Before we acquired our own chickens, we heard about this phenomenon called “chicken math”, where people seem to lose the ability to think rationally about how many chickens they can/should have. We chuckled and imagined that these were people with latent hoarding tendencies. Until it happened to us.
It started early, and without warning. We were at a feed store and saw chicks. We had to have some. We bought a dozen week old straight-run fluffballs, along with the requisite supplies, and happily got them settled in at home. A dozen chicks didn’t seem like many, and we knew we could end up with half being roosters…so, three days later, we got six more. Well, it turns out that only two of the original 18 were roosters (and one marans chick died in the first week), so we had a flock of 15 laying hens!
Fast forward nearly a year: more than half of our free-range laying hens were lost to fox and hawk predation (mostly hawk), so we needed to replenish our stock. We hatched 22 chicks in January, and 13 this month. 35 chicks plus 7 adults = 43. If the incubator didn’t already have duck eggs in it, it would likely have more chicken eggs in there.
So we were at the farm store yesterday and what did we spy? Oh, yes…chicks! And they had a heritage breed, Buckeye, that we wanted to add to the flock. No waiting for eggs to hatch – instant gratification! Fortunately, logic prevailed and we returned home without any chicks. For that day.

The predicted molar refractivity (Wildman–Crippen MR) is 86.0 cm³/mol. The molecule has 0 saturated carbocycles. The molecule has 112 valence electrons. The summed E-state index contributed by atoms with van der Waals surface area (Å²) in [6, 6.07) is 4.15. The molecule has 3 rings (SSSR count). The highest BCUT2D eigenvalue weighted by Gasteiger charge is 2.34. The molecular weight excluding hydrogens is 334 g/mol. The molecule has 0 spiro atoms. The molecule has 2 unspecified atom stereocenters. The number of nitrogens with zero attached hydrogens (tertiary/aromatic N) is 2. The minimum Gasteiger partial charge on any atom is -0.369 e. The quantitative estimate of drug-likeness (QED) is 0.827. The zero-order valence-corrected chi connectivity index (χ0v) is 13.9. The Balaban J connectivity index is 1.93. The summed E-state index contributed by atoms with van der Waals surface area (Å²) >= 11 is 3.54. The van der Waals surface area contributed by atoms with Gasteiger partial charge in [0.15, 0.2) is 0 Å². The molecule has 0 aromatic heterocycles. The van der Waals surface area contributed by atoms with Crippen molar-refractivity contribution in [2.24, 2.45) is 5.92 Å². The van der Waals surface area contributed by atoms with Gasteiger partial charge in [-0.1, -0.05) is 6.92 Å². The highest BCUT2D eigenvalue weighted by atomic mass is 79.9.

Here’s what happens when you impulse buy chicks…you have to buy all your initial supplies immediately; you soon realize you need to build at least a grow-out brooder; you go through lots of chick starter and grit (if they’re outside); you clean up lots of poop and struggle with many pricey, crummy waterers that make big messes in your brooder; you truck teenage chicks to and from the tractor daily so they don’t go stir crazy inside; a thick dust layer covers everything in the brooder room; you worry about every little thing that seems even slightly “off” as you research chicken injuries/diseases extensively; you eventually let them free range outside and then you want to surveil them to ensure they stay safe…and even though it can be stressful at times, you enjoy your chickens and their personalities (and eggs!) so much, you just want to get more. There are so many breeds, so many egg colors…the madness just takes hold and you don’t even realize it.